Then, and this is perhaps the most important preliminary point, there is the attempted definition of creativity: for the author, creativity is inexorably linked to novelty. Throughout the book novelty seeking and creativity are used interchangeably (only in later portions of the book some sort of distinction is attempted, when the author says that creativity is a more complex multidimensional construct than novelty seeking).. Understanding the brain machinery of novelty seeking is a crucial step toward understanding creativity. The point is important, because it generates conclusions of general significance, e.g. on the “negative” personality of creative individuals, on the “divergent thinking” and the attraction to novelty as a prerequisite of creativity. Interestingly, however, the emphasis on novelty seeking is tempered by a caveat: novelty seeking must stem from the recognition of established knowledge. Which is another way of saying that novelty is OK, it must be ahead of established thinking, but not too much ahead of it. Anything in creativity that is totally new is probably wrong. Goldberg insists on it, particularly in the discussion of creativity in scientific discoveries.
The discussions and conclusions on anatomy and microanatomy, on circuitry and connections, and on the two way activator and inhibitory influences are the man corpus of the book, and set it apart from all other contribution on creativity. However, the book also deals with other general points related to the mechanism and properties of the process. One is the lateralization of the brain activities , the importance of which is underscored by its presence even in organisms that are evolutionarily very distant from humans. Another is the well supported relationship between creativity and brain connectivity: to put it in simplified words, creative individuals have highly interconnected brains. Classical work had already shown that split brain patients have low creativity, but the book shows that increased connectivity involves more than the simple interhemispheric communication: it involves the ability of diverse brain regions to interact and cooperate. Still another conclusion of the book, a negative one in this case, is that creativity cannot be attributed to a single brain structure. The frontal lobes are certainly essential, and the prefrontal cortex pays a critical role. But even the prefrontal cortex, the darling of the author, is not the only player: to the point that Goldberg even warns against the “frontal idolatry”!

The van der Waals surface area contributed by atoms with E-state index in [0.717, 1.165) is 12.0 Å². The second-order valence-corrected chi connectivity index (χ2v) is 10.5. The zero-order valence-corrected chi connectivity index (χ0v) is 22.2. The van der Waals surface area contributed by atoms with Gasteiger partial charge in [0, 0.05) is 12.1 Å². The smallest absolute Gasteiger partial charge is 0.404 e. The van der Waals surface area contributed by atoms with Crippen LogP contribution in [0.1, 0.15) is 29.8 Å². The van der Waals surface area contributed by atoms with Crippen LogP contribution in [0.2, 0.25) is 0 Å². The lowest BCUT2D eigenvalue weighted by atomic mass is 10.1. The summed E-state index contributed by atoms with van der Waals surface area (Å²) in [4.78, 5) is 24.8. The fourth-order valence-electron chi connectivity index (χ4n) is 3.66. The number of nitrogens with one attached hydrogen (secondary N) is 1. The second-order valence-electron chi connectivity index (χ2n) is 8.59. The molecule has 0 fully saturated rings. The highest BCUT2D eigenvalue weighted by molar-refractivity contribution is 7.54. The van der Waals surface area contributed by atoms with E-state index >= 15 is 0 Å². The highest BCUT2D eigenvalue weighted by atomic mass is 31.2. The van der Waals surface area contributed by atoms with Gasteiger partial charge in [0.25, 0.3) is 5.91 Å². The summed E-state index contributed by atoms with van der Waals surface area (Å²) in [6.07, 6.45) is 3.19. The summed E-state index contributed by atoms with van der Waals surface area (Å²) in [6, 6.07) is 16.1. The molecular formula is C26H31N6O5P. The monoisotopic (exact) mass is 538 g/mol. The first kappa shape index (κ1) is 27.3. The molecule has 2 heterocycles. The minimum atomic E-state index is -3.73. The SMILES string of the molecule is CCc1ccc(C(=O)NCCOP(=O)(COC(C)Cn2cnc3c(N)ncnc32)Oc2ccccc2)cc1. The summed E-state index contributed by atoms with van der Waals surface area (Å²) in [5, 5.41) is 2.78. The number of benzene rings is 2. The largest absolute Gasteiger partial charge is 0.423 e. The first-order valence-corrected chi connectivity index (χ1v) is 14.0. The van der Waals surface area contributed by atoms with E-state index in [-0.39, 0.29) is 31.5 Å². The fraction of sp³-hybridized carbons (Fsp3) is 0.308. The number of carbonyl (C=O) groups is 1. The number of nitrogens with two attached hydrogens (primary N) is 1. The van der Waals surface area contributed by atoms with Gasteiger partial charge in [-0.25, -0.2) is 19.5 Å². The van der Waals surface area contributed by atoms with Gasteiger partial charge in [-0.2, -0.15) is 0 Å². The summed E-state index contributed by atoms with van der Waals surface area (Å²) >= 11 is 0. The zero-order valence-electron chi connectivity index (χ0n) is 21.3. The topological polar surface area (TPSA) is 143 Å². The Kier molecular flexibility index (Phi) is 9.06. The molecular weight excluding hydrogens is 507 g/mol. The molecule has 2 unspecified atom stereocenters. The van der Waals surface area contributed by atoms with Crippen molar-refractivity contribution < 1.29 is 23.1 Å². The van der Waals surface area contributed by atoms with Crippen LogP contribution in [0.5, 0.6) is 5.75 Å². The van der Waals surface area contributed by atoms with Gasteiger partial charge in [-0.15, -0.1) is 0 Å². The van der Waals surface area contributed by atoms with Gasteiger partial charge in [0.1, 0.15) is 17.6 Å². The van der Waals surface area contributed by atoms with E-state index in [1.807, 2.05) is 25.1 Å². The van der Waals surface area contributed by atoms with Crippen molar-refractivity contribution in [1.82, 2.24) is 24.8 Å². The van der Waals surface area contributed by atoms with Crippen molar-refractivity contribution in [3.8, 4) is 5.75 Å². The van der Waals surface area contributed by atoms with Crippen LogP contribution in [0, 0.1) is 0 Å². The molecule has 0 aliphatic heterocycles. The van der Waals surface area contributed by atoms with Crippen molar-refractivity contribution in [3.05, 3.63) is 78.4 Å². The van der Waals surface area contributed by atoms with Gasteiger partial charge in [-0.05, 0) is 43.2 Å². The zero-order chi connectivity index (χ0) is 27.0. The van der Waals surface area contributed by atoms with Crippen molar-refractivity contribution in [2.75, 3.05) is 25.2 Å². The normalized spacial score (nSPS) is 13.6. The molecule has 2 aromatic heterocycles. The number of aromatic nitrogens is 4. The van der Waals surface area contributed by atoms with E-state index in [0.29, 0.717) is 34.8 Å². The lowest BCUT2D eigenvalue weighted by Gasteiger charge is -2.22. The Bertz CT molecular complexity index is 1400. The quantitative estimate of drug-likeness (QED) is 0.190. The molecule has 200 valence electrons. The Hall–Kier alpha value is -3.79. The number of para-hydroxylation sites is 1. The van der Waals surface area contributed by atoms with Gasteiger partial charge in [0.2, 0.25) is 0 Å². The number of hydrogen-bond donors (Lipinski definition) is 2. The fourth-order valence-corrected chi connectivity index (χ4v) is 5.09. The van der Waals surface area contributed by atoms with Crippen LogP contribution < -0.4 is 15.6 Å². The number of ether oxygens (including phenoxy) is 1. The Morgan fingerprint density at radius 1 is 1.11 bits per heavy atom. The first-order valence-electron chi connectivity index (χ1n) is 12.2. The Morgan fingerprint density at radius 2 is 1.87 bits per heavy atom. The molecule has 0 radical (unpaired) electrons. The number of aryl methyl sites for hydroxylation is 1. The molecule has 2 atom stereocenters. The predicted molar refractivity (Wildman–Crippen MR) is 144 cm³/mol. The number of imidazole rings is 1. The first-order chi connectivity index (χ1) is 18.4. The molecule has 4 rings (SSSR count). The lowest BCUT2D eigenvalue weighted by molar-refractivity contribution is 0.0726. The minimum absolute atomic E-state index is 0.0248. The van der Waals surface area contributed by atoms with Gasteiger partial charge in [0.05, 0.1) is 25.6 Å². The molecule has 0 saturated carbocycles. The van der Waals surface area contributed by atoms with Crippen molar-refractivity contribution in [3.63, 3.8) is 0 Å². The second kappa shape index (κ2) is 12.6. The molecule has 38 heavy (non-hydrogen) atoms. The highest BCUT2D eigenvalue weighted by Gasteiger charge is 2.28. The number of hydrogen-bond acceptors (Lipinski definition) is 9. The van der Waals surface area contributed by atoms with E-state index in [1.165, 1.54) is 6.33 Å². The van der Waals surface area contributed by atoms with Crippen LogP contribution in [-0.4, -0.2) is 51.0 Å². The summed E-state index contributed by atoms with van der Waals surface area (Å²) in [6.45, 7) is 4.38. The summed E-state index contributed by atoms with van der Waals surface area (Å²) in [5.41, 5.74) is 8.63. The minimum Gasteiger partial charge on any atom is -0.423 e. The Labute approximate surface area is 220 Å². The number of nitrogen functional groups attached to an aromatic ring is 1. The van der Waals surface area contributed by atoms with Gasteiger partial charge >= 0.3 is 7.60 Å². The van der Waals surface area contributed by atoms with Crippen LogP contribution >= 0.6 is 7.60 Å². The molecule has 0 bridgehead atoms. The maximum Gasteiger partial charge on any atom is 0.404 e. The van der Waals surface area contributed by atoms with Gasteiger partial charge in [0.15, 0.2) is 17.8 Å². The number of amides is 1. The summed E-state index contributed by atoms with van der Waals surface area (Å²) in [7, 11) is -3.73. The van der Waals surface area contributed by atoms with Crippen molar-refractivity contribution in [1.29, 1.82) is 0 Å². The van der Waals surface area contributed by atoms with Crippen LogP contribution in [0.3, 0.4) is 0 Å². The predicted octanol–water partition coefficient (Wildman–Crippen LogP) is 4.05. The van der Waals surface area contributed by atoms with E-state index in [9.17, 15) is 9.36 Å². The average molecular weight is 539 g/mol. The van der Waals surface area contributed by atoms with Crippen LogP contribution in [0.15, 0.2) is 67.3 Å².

The book devotes ample space to the genetic basis of creativity, mentioning the numerous multigenerational families in which famously creative individuals have appeared with high frequency. These individuals, however, have acquired different types of prominence, for instance even as politicians. Even if their “creativity” must be considered with a grain of salt, it has nevertheless generated the idea that exceptional abilities could be inherited.
Coming to creativity proper, Goldberg describes in some detail the recent attempts to identify candidate genes that could control it, but warns that creativity is a complex multidirectional construct, and concludes that it would be naïve to expect it to be linked to a single gene or enzyme, in what he defines a “royal road” to creativity. The discussion of creativity genes leads him to discuss the interesting topic of axonal myelination and the genes that control it, which he considers a promising future path in the search for factors on the inheritance of creativity.
A particularly lively portion of the book deals with the cognitive skills of primates and other animals: the amazing abilities of Koko the gorilla and his mother Matata, of Chantek the orangutan, of Kanzi the bonobo and his vocabulary of 384 lexigrams, had been described by others, but Goldberg extends the discussion to the skills of other animals, from parrots to porpoises, and does it in a very entertaining way, concluding that we humans are not alone in displaying a range of individual differences in cognition. He even goes back to the metaphor that in producing cognition feats animals “stand on the shoulders of other”: meaning that the contact with human culture alters their behavior and even impacts their sense of self.
Toward the end, the book offers a very interesting discussion of creativity and intelligence, and of the concept of “divergent thinking”, i.e., the response to questions with no obvious, singular answers, as the hallmark of creativity. Divergent thinking and the tests to judge it have become popular, but consensus among creativity researchers, including Goldberg, is now growing that they are not valid measures of creativity. Goldberg colors the discussion of divergent thinking with the amusing logarithmic scale of productivity and creativity that the great physicist Landau had applied to some of his important physics fellows, and quotes extensively the discussion on the matter he had made in one of his previous books.